A growing number of people are struggling to make ends meet with social security payments as their only source of income. Often, there are family members that would like to help out but any monies they give can end up disqualifying the family member from social security assistance because of the the bare-minimum $2,000 rule. This is complicated further when many of these social security recipients are handicapped in some way and are therefore in special need of some extra help. That extra help – of course – is difficult for relatives or friends to offer so long as that $2,000 rule hangs over their heads.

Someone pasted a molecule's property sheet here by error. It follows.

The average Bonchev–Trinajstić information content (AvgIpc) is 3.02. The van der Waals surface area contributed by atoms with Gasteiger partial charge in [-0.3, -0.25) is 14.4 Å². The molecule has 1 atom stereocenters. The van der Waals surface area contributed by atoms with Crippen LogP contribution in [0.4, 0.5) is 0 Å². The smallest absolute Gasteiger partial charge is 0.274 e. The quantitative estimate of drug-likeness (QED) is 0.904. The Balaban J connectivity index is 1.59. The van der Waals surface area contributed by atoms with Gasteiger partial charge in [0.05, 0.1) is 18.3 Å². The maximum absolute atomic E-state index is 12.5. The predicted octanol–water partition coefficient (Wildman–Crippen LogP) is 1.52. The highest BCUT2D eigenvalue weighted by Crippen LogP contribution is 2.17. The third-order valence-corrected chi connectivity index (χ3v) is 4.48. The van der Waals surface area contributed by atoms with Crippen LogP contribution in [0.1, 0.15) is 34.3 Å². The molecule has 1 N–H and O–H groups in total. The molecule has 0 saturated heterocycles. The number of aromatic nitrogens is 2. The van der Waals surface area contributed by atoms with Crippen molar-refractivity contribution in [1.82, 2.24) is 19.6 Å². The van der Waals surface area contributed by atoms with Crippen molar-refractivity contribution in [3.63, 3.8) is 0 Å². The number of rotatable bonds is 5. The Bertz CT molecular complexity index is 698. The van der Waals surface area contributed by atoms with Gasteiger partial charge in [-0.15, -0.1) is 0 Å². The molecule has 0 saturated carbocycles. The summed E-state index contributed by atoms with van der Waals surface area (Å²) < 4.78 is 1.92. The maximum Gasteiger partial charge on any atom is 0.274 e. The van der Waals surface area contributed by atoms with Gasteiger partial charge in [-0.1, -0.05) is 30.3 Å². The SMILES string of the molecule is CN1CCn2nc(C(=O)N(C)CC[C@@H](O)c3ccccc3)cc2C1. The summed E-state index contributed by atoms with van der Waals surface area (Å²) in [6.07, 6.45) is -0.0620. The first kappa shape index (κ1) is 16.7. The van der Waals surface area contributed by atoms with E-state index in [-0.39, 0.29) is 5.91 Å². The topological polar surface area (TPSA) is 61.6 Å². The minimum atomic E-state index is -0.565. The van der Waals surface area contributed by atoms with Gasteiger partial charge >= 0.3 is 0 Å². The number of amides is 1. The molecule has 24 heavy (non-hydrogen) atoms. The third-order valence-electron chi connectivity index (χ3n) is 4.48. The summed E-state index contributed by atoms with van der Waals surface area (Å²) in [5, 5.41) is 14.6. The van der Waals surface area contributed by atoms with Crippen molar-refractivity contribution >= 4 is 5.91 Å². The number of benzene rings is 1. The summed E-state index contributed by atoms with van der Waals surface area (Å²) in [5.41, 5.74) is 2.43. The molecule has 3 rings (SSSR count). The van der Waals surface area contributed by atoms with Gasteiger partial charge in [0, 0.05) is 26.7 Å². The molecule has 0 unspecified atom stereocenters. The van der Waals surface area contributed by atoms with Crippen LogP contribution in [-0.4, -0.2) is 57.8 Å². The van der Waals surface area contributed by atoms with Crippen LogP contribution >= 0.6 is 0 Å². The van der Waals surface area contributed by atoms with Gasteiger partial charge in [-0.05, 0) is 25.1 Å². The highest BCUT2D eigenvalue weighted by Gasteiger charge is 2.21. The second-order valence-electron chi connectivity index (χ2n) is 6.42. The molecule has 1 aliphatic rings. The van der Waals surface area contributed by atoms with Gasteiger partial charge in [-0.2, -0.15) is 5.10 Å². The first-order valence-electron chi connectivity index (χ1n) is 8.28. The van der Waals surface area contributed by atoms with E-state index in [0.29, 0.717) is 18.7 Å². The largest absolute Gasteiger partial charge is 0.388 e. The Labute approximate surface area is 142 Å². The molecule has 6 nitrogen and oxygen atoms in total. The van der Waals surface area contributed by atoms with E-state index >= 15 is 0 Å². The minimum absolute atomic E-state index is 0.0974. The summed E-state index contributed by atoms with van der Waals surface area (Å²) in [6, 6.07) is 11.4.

To be fair, that $2,000 rule exists to stop abuse of the system and there is little question but that it does a good job of filtering out less-than-needful-folks from living off of government assistance – and therefore it saves you from forking out more taxes come April 15th each year. However, in some cases, the limitations of social security income causes significant hardship to SSI or SSDI recipients and the solution is not very well advertised. If you or a loved one struggles to have their needs met because of these limitations, a Special Needs Trust may be the perfect vehicle for you to help them enjoy a better standard of living and to live a fuller life.

For more information, call Drew.


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